On a neighboring farm, five people were massacred, including an 8-month-old baby, the baby’s mother and a grandfather visiting from the United States. Then the gang called Guillermo’s daughter, telling the family members to clear out or be slaughtered. They left, with Guillermo grazed by a bullet as he fled, and after a terrifying journey they are now in southern Mexico.

I can’t confirm the details of Guillermo’s story, or those of the other refugees I spoke with. But their accounts are consistent and mesh with those of human rights organizations.
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These are not primarily economic migrants. These are refugees, deserving protection. Instead, the United States and Mexico are colluding to send people like them back to the gangs that want to kill them. (Guillermo may get lucky: He seems to be the exception who is on track to get asylum to stay in Mexico, because of help from a human rights center.)

Another man, Emilio, 23, showed me threats he is still getting from the gangs. Emilio fled El Salvador, leaving his clothing business behind, when gang members barged into his home, held his family at gunpoint and said they would kill his two small children unless he paid protection money. So now Emilio is hiding in Mexico with his wife and two children, and getting death threats.
“We know where you are with your bitch and your kids. We sent the homeboys there, traitor. You understand, for not giving us the money, you four are dead.” The second message reads, “Look faggot, you left with the bullshit that you were going to send money back. You can’t play around with the neighborhood.”

“We know where you are with your bitch and your kids,” read one Facebook message he received from a gang member. “We sent the homeboys there, traitor. You understand, for not giving us the money, you four are dead.”

Yet Mexico doesn’t seriously screen most people for refugee status before sending them back. In the U.S. in 2014, only 3 percent of minors detained were deported; in Mexico it was 77 percent, according to the Migration Policy Institute. “Less than 1 percent of children who are apprehended by Mexican immigration authorities are recognized as refugees or receive other formal protection in Mexico,” notes Human Rights Watch. And as Mexico sharply increased its pace of detentions and deportations, there was no commensurate increase in budget for processing asylum applications.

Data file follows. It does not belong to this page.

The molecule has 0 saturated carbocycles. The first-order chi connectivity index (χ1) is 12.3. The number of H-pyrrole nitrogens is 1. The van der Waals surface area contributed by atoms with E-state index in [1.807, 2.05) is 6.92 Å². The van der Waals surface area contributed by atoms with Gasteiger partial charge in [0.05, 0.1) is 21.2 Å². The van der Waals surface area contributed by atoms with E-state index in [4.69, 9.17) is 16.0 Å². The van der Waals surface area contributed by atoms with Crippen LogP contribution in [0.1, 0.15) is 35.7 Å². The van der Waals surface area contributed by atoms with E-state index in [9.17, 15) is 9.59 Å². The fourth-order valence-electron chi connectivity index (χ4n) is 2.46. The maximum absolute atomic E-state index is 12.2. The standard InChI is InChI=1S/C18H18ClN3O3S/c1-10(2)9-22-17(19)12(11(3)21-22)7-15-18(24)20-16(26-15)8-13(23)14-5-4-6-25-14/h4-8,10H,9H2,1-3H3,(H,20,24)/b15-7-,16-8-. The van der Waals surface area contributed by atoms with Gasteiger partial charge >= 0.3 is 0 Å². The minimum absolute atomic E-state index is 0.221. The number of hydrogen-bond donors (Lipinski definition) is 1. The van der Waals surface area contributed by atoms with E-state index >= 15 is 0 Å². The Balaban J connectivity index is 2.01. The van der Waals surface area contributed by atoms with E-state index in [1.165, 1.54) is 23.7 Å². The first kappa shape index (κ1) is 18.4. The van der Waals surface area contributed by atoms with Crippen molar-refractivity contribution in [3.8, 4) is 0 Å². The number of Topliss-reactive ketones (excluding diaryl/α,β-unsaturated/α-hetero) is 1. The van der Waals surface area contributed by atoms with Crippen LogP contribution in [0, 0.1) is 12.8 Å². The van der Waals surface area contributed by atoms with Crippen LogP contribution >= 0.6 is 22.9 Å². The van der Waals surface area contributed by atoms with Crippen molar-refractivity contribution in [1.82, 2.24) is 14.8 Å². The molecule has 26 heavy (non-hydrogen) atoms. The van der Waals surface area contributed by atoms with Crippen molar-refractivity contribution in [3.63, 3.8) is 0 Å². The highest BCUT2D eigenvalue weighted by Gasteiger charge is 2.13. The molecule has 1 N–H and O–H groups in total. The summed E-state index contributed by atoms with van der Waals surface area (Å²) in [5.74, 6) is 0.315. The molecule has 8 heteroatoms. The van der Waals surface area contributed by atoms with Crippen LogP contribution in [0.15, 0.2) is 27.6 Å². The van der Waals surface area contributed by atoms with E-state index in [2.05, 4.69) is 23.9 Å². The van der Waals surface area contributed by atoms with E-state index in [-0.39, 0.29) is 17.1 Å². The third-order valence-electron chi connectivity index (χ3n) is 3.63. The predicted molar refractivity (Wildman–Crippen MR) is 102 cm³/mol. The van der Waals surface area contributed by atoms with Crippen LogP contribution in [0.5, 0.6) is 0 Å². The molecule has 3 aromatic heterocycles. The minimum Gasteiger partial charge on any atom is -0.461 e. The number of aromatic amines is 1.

Nobody knows exactly how many people have been murdered or raped after deportation because of this American-Mexican policy, but there’s no doubt many have been. I heard of one Salvadoran man who was shot by a gang within hours of being deported by Mexico. Indeed, by some accounts, the gangs keep an eye on the buses arriving in San Salvador and unloading deportees, who become sitting ducks.

Secretary of State John Kerry rightfully criticized Kenya’s plans to close its Daadab refugee camp and return refugees to Somalia, but the U.S. does something parallel when it works with Mexico to deport refugees to Honduras and El Salvador.

I met a 15-year-old boy, Alex, a lawyer’s son from a well-off family, who came to Mexico on his own after a gang tried to recruit him as he went to and from school. Alex was a good student — his favorite subject was English — and he politely tried to decline, because the last thing he aspired to become was a gangster.

That’s when the gang knifed him in the stomach and broke his nose. After that, Alex didn’t dare attend school any more, and he quickly arranged to take a bus north to safety in Mexico. Except that Mexico may not be safe, because the U.S. is trying to solve a political crisis on our border in ways that only increase the risk to children like Alex.


A version of this op-ed appears in print on July 17, 2016, on page SR1 of the New York edition with the headline: Deporting Kids to Die. Today’s Paper|Subscribe